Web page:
The main long-term challenge is related to the balance of payments deficit. The discrepancy between financial flows leaving Moldova (e.g. imports) and those entering the country (e.g. exports, remittances) are to increase over the next years oscillating around 4-5% of the GDP. Although this level is comparable to other CIS countries, the deficit is quite high in comparison with Central and East-European countries. Moreover, the issue of current account deficit is aggravated by the high level of external debt (which is practically equal to the GDP), as well as by the modest inflows of direct foreign investments (Moldova is traditionally ranking lowest in Europe on FDI per capita). The foundation for these imbalances is low competitiveness (the trade balance deficit is the main cause of the current account deficit), and the risks refer to the macroeconomic stability (especially the national currency).

The solutions for medium and long-term are in the hands of the Government. In order to balance the current account deficit, exports need to be stimulated. In order to increase exports, competitiveness need to be increased. In order to increase competitiveness, work productivity needs to be increased – an achievable objective only with boosting investment activity. According to the Global Competitiveness Report 2016-2017, the top three barriers for investors are: (i) corruption; (ii) policy instability; and (iii) political instability. Unlike other barriers which require many resources and time in order to be fixed (e.g. access to financing, infrastructure, quality of labor), in order to remove the existing top-barriers a firm and consolidated political will is necessary. In this sense, the authorities should speed up (and some places to unblock) the justice reform and implement an effective public administration reform (all solutions concerning these are issues are included in the recently approved relevant Strategies). Developing a public service which is transparent, professional and focused on the interests of the population and companies, supported by an incorruptible justice system. These are the main factors that would boost investments in Moldova, with the necessary effects on work productivity, country competitiveness and sustainability of the economic growth model.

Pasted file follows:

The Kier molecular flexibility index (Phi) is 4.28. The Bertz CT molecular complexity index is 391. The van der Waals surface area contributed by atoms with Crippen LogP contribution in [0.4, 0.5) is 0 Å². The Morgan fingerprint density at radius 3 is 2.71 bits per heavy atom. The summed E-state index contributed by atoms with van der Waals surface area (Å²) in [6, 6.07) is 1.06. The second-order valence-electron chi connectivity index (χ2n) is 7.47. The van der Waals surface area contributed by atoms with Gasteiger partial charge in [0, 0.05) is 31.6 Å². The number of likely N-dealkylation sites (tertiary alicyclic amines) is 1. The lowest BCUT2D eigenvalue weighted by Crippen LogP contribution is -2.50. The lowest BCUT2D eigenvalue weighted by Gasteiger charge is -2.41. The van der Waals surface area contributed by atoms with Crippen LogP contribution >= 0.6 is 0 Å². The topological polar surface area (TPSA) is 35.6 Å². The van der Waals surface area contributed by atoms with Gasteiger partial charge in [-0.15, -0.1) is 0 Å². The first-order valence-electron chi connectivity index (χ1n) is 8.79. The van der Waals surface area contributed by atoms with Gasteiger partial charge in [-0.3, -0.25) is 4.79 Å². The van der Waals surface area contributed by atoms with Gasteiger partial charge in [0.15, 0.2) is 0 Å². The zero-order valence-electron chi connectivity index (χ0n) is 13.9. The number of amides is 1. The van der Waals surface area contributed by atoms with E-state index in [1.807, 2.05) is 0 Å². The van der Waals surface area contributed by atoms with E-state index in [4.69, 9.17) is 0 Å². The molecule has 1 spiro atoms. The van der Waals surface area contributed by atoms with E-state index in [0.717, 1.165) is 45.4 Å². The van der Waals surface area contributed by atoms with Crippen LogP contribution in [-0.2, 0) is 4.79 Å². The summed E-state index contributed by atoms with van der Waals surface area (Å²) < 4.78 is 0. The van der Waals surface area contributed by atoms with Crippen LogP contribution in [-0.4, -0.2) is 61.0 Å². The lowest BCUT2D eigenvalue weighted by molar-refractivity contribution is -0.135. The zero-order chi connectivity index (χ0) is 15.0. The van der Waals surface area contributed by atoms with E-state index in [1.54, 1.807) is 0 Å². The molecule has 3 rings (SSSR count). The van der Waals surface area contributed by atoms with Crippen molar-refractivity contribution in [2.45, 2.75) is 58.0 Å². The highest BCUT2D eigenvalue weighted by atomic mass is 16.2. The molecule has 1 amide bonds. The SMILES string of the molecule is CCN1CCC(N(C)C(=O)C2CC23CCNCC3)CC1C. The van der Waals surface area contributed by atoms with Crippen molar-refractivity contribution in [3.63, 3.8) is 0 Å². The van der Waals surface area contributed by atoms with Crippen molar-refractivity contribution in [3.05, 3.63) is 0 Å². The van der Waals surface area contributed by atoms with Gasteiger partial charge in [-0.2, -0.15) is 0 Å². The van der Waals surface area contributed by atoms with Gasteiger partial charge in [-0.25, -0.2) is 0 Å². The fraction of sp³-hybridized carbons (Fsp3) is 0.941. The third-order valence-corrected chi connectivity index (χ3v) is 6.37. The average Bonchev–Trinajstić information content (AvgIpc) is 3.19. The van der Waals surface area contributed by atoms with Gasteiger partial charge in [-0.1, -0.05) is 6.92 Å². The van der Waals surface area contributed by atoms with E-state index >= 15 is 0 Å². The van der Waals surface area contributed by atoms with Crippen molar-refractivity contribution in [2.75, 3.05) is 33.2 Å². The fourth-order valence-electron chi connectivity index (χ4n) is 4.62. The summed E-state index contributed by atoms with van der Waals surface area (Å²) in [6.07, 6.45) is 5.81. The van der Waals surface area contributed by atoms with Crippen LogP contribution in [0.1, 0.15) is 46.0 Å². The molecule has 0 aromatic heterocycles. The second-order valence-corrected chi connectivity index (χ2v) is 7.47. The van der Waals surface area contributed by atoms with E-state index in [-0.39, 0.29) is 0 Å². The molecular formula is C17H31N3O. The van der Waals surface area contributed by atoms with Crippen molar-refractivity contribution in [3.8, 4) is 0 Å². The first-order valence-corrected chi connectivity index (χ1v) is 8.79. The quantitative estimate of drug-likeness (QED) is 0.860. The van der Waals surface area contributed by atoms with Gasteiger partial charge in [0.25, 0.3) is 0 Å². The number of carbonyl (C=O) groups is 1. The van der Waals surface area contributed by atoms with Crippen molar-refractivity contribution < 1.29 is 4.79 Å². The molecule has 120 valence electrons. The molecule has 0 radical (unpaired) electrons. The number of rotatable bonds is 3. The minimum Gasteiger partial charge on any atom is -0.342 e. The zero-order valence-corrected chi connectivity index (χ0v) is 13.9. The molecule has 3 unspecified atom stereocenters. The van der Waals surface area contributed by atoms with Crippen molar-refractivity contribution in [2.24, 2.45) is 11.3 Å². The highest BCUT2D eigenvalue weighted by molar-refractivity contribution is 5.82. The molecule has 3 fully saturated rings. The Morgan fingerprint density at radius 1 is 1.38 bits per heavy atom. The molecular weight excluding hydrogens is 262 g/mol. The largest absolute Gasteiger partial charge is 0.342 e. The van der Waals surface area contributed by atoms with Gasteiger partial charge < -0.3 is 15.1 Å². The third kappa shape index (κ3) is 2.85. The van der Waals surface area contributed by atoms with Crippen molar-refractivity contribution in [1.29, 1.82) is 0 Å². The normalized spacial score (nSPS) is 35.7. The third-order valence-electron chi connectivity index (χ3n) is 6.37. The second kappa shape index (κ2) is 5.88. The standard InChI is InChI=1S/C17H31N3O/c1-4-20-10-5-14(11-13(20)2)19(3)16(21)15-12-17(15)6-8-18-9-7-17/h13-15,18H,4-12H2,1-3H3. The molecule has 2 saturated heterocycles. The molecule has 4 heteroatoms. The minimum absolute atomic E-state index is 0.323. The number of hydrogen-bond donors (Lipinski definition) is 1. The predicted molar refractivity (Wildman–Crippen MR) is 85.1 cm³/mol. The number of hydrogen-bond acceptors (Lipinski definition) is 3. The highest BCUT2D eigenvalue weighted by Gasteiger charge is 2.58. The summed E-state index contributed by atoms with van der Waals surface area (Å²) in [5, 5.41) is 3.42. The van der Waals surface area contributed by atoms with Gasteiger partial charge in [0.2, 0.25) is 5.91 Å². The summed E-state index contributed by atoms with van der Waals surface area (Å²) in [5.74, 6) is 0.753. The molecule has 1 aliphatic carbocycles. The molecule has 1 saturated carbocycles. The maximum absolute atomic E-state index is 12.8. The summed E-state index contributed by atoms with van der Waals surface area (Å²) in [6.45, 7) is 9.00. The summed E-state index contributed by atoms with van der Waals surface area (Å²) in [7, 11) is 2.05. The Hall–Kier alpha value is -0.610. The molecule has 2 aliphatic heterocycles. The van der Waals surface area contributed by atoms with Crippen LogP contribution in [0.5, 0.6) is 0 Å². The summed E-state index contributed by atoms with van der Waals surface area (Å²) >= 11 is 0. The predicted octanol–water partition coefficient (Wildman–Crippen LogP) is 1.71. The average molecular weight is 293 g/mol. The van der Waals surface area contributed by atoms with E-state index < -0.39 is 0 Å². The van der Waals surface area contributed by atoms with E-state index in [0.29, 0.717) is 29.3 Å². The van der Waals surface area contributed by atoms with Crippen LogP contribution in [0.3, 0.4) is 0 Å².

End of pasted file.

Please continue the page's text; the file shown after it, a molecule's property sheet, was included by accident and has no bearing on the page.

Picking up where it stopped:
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wbThis document is published by the Independent Think-Tank EXPERT-GRUP with the financial support of the Global Partnership for Social Accountability, World Bank. Opinions expressed in this document belong to the authors and are not necessarily the opinions of GPSA or the World Bank.